Survive to Ski Another Day

Using Your Outrigger

We all find ourselves as some point, a bit over our heads in terms of hills and conditions. If you have previously downhill skied or xc skied a lot, you probably have a few survival techniques so you can “ski another day”. My days of riding the rails down all and every hill are long gone, I am too old for “crash and burn” so I find this technique pretty handy.

Just like an outrigger canoe, a skier is also more stable in a wider stance. The Outrigger stance has a lot of advantages and some very specific uses, even though it is poo-pooed by the better skiers. In fact, I don’t even think it is considered a technique. But that is okay – we can call it a survival exercise. (I did find that Ski Instructor Keith Nicol does mention it in a video, and calls it a Half Plow. More on ski videos in another post.)

This is a technique for longer and steeper or curvy downhills. The problems:

  1. The hill has been skied a lot and is almost icy and very fast
  2. The hill is softer with skate or herringbone ridges dug in
  3. Some of the curves are difficult to stay in track.

Problem #1

The hill has been skied a lot and the skate lane is almost icy or bumpy ice after grooming. This makes it difficult to hold a regular snowplow as the skis are unable to grab anything. Getting your skis to “plow” straight while putting extra force on them as they jump around due to the bumps is also tiring.

Photo 1

Solution: use the outrigger by keeping one ski in the track and the other snowplowing in the skate lane. You can make quite a wide “V” with your ski and push down to slow your decent while the other ski runs in the track and keeps you going in the right direction. (Photo 1) (Okay, this photo is not taken in icy conditions! We just haven’t had any lately!)

Problem #2

The hill is softer with skate or herringbone ridges dug in to the skate lane. When you try to snowplow, your skis are parallel to the ridges and your skis catch in the ridges. (Photo 2) This limits your speed and comfort.

Photo 2

Solution: use the outrigger by keeping one ski in the track – and the other snowplowing in the skate lane. This puts your snowplowing ski at right angles to the ridges that the uphill skiers created. (Photo 3) And bonus, it regrooms the track, getting rid of the ridges.

Photo 3

Problem #3

Some of the curves and are difficult for you to stay in track on a long hill in fast conditions, but you want to stay in track for most of the run. The tricky corners may already show several crash marks.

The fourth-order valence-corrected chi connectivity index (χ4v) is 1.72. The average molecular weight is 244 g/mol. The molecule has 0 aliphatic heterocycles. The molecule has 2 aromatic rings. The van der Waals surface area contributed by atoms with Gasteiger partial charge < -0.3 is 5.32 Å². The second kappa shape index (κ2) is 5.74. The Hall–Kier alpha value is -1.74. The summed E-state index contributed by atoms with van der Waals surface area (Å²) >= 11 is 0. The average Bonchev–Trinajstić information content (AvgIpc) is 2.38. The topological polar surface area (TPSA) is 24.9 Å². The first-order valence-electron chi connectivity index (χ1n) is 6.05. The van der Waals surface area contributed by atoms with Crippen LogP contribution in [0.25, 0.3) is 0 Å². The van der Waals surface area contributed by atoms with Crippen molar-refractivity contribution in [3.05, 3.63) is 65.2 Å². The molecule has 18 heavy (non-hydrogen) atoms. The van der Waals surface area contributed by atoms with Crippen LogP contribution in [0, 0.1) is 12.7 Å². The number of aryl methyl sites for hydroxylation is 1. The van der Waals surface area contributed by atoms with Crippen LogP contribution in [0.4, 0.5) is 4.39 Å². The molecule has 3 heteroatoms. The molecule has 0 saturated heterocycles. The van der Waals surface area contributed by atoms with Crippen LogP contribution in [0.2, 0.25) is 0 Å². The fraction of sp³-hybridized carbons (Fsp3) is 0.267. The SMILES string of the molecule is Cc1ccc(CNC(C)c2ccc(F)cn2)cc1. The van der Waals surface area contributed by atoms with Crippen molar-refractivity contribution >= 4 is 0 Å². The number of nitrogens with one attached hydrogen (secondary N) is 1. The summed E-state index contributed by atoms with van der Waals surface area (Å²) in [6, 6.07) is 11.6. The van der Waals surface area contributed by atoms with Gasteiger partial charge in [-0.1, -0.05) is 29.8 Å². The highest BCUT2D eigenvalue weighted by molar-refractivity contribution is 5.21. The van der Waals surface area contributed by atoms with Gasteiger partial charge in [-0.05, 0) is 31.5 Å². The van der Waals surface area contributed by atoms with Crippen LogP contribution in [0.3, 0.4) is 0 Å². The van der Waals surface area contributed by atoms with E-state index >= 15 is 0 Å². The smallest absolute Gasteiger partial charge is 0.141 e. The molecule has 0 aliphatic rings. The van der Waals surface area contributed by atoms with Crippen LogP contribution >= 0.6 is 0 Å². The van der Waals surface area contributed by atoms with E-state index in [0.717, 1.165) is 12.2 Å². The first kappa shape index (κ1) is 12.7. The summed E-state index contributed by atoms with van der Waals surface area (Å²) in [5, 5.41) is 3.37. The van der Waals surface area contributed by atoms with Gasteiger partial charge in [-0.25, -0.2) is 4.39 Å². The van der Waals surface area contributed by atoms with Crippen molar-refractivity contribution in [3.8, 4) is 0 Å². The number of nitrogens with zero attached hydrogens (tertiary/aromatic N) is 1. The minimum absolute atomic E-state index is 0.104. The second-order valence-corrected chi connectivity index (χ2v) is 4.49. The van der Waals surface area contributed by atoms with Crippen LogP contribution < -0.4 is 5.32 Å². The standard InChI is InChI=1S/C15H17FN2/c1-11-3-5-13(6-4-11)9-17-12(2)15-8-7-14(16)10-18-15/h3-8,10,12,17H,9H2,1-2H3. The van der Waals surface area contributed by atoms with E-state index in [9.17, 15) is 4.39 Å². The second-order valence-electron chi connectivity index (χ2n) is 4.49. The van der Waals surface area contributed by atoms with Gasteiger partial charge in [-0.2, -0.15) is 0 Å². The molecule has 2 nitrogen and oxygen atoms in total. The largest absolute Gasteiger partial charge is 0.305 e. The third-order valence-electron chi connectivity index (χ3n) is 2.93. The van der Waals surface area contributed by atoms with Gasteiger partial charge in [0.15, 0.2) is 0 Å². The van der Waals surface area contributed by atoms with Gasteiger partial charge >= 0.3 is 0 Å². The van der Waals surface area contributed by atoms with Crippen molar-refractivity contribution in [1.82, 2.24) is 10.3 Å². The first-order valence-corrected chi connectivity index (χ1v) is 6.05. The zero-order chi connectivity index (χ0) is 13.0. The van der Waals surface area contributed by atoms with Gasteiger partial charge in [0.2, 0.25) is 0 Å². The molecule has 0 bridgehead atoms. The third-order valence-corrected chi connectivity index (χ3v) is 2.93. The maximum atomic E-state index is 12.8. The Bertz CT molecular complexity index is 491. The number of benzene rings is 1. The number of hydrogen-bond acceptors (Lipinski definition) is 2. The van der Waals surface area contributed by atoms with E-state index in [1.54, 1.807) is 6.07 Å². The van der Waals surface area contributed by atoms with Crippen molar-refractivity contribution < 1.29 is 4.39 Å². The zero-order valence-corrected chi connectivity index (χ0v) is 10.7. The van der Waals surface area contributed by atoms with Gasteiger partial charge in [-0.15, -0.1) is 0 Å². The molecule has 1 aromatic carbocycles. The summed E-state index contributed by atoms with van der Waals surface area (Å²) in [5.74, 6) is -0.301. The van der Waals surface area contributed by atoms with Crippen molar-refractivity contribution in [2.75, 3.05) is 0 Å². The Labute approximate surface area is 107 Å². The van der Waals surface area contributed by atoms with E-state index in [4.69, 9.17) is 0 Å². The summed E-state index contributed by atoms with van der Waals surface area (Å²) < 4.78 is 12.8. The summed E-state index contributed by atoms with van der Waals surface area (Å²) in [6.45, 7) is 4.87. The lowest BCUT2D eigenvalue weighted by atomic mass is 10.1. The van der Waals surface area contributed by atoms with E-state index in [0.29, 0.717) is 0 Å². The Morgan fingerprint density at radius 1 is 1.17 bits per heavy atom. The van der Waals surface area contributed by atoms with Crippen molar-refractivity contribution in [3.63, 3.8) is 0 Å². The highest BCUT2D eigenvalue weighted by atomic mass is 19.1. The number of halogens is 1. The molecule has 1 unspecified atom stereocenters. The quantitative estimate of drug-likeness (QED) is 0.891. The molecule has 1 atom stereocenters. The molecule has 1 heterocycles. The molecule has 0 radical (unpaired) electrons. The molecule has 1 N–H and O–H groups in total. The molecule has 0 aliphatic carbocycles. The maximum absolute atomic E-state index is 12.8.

Solution: you want to get used to having both skis in track and moving your inside ski – the one next to the skate lane – in and out of the track as required. You may only need the brakes for those two tricky curves where the centrifugal force seems to want to throw you into the bush; the Outrigger allows you to maintain some speed through the turn and then you can enjoy the rest of the run.

Here is a Keith Nicol trick to get your weight on the outside ski. Gently bend to touch your outside knee. This will get your weight over the outside ski and hold you in the turn. (Until it doesn’t.)

So which track should I keep my straight running ski in?

This kind of depends on conditions and your comfort level. If you are Outrigging a long way, you will potentially wreck the track if you keep your straight ski on the outside track, so use the inner track (Photo 3) and your snowplow will be more confined to the skate lane – where it should be. It also allows you to get into the skate lane more easily if you choose to.

If you are going in and out from two skis straight in track to Outrigger, keep your straight running ski in the outer track (Photo 1). Weight shift is a bit tricky here, but keeping your hips facing the track should help.

I will be the first to admit it is an “adrenalin killer” and maybe not as much fun as heading down full out, but I want to ski another day. Lately though, after convincing the one of the groomer guys to leave the pads down more, I have been having a lot of fun “outrigging” at higher speeds and through tighter corners.